Intel Labs, a research arm of Intel Corp., and Industrial Technology Research Institute (ITRI) of Taiwan decided to establish the Intel and ITRI Research Collaboration (IIRC). The organization will explore many areas, including future energy-efficient memory technologies.
The first project under the collaboration is focused on the future of memory technologies used in computing devices such as ultrabooks, laptops, tablets, and handhelds. By creating memories with much greater energy efficiency, these mobile devices will be better equipped to handle the data-intensive applications of the future. The new dynamic random access memory (DRAM) to be jointly developed by Intel and ITRI is expected to offer lower latencies and clock-speeds, which will increase overall performance of memory compared to that of central processing units and thus close the so-called memory gap.
While the microprocessor performance increased at the rate of roughly 50% per year, the speed of DRAM memory improved at a rate of only 7% per year. Processor architecture began to advance on several fronts to compensate for the growing gap. Advances on one front attempted to reduce the memory access latency via caching. Caching is a very effective scheme to bring down the average memory access latency because memory access patterns exhibit spatial and temporal localities. Most of the time, an access to data or instruction hits the cache and results in a very short delay only. Advances in architecture also worked to better tolerate memory latency through methods like out of order execution. Out of order execution allows other instructions that are not blocked by the memory access to continue to execute, thus allowing the processor to bypass any data resolution delays. Unfortunately these architectural techniques require the implementation of more complex logic circuitry, causing power consumption to increase, and this has led us to a point where the return on investment of these complex techniques is diminishing, according to Intel. Moreover, memory has been aiming at density reduction only. There have been few corresponding architectural techniques to improve performance on the memory side.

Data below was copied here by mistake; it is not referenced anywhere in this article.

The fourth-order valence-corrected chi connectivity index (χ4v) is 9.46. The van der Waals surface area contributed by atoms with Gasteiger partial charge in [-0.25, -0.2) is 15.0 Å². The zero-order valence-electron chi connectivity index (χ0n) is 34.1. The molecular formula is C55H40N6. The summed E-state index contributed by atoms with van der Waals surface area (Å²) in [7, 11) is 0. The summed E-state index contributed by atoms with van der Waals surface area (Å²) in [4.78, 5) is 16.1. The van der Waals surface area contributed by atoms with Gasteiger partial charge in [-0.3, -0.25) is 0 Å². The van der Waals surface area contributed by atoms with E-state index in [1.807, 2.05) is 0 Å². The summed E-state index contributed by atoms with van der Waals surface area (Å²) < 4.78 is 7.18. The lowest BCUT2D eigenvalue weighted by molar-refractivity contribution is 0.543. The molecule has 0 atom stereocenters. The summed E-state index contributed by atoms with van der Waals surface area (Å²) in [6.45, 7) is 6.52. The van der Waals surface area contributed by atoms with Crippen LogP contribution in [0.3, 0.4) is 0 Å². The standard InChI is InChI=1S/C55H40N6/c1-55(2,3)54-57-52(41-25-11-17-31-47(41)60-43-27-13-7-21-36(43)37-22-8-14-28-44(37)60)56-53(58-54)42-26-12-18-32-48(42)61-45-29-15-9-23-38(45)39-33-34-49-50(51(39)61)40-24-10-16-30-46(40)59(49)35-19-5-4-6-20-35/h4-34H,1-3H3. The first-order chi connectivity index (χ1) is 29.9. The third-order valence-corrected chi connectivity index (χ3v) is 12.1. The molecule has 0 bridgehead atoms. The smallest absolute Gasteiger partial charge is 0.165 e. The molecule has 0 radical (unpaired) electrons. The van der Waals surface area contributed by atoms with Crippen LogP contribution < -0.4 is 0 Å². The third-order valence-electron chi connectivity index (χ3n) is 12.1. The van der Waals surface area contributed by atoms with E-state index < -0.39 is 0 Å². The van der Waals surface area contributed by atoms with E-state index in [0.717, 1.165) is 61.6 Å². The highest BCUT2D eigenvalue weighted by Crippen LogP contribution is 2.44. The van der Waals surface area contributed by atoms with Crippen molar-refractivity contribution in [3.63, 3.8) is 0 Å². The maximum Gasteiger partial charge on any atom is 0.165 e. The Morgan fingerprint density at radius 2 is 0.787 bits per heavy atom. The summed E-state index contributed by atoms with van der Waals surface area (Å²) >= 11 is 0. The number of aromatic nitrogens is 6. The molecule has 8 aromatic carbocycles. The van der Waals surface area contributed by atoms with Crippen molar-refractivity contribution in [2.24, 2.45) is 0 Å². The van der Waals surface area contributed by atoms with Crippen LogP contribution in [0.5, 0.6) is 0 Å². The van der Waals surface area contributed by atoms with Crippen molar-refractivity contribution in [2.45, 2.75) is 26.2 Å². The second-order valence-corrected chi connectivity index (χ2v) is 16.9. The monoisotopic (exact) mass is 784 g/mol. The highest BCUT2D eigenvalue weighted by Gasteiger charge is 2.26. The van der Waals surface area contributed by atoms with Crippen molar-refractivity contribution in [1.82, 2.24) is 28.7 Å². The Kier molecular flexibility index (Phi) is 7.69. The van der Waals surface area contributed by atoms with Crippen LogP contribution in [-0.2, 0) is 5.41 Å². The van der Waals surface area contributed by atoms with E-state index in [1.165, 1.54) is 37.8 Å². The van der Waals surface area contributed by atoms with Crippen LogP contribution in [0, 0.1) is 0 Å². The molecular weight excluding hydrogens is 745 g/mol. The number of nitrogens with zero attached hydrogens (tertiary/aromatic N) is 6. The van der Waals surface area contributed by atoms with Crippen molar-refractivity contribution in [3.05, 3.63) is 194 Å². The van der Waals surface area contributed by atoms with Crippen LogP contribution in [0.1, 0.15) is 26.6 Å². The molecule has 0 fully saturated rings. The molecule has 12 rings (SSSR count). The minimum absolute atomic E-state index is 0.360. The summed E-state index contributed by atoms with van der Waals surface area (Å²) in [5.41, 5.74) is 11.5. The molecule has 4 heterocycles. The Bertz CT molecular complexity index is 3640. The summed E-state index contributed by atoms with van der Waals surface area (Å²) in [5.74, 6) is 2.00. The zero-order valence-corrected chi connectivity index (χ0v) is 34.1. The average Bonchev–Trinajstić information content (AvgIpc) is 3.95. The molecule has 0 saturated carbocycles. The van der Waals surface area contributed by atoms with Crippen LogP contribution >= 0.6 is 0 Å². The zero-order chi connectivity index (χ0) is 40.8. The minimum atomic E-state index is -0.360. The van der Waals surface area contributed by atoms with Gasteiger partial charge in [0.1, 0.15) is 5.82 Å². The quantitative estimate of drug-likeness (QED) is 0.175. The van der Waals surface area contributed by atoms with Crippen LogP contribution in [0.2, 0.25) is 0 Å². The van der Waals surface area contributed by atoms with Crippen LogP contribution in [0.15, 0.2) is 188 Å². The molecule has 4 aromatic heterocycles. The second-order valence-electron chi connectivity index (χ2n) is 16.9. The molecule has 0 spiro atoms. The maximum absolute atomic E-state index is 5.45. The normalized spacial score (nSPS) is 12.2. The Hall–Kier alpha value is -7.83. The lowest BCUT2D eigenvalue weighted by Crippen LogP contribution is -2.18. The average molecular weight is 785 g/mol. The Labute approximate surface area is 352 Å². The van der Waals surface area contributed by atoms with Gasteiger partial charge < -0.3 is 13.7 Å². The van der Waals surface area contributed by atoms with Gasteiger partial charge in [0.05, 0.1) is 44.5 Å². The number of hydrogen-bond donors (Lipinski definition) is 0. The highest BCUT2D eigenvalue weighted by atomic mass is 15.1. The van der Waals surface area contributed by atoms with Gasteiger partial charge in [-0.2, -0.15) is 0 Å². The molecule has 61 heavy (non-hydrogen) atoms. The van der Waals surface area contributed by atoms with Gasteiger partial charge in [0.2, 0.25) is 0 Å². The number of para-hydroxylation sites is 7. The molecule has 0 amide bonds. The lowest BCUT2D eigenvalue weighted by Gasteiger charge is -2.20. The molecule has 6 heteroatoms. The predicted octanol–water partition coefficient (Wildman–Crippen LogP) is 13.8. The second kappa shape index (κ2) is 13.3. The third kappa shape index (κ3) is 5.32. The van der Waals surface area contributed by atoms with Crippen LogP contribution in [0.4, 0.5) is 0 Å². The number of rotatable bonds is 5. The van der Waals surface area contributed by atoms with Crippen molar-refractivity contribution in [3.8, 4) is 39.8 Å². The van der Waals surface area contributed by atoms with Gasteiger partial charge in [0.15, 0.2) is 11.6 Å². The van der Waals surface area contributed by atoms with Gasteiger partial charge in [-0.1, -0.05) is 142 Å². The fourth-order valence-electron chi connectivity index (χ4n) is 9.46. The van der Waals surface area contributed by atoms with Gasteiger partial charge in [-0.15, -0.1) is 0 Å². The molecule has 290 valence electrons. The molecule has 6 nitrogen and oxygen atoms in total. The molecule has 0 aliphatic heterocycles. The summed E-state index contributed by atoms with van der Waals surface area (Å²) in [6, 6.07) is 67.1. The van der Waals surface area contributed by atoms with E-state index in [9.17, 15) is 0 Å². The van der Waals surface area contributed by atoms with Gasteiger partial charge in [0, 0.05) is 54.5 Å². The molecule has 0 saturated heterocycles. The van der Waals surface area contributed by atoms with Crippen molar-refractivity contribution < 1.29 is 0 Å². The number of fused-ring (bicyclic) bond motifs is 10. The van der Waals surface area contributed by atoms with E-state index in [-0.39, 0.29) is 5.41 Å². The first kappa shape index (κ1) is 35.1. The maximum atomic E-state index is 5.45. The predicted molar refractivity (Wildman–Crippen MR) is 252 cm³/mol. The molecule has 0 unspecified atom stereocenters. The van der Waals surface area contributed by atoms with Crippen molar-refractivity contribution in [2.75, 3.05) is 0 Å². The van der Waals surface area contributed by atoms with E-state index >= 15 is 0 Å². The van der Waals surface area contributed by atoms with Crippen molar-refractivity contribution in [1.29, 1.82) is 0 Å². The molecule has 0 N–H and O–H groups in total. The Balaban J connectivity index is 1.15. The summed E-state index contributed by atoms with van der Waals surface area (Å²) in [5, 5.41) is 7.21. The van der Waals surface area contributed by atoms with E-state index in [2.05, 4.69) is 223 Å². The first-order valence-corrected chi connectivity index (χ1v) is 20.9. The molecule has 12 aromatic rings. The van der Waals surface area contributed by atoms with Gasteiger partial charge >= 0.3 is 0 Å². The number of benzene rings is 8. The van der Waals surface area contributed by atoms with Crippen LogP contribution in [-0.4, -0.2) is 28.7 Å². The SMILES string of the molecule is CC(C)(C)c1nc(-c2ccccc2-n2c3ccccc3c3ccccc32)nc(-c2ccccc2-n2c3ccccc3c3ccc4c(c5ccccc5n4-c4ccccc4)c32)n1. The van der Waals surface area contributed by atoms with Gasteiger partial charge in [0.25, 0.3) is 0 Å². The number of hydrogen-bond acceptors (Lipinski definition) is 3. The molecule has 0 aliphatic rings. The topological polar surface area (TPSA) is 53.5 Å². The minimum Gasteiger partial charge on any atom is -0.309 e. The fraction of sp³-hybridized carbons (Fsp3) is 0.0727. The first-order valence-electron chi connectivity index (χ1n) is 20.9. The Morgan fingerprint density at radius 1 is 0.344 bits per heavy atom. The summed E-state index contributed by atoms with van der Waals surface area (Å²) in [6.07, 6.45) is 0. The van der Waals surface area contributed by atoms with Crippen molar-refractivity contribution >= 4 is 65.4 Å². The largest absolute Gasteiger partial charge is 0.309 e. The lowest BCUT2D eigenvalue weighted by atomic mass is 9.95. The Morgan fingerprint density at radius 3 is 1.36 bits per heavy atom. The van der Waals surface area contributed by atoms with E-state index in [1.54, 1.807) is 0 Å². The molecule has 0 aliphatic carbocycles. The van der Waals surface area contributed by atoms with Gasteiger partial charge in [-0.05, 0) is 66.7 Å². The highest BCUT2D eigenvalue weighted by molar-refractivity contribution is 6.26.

Besides performance, power consumption is becoming a very important criterion for system design. High power consumption complicated the thermal solution and increases the operation cost of a computer system. Intel must include the operational cost into the total cost of the computer and not just the system hardware cost. Today, it is estimated that memory accounts for 20% to 40% of a computer system’s total power. The proportion is increasing as the density and performance requirements of DRAM increase. One example is the over-fetching incurred due to the way current DRAM die is organized. It activates thousands of bits with each request, but only returns a small number of data bits to the processor. Another example of the DRAM energy inefficiency comes from the fact that DRAM dies are put together on a DIMM and multiple DIMMs may share a channel to communicate with the processor. A single request must activate multiple dies and drive more than one load. Moreover, DRAM also needs to be refreshed periodically to ensure that data is retained in the memory devices. The DRAM consumes power even though there is no actual data activity. This is bad for laptop, tablet and handheld platforms because users want instant on from standby and for standby to last for multiple days between charges.
“We are starting a memory research project with the Industrial Technology Research Institute (ITRI) of Taiwan to address the performance gap and to reduce the power consumption of memory. Novel techniques are being investigated to extend DRAM refresh time to reduce standby power. We are also looking into using an extra (vertical) dimension to help reduce the physical distance between data transfers to save even more energy. Allowing DRAM dies to stack on each other opens up many new opportunities for architectural improvement. We will build models and utilize simulation to explore the design space holistically to find the highest performance, lowest power solution possible. A prototype is planned as well to demonstrate our research results,” explained Shih-Lien Lu, a senior principal engineer from Intel Labs.
ITRI was proposed as a potential partner due to its close ties to industry, including memory design houses, foundries as well as leading computing device OEMs & ODMs, and a proven record of making an impact with their research. For example, ITRI helped to establish the semiconductor foundry industry with spin-outs such as TSMC.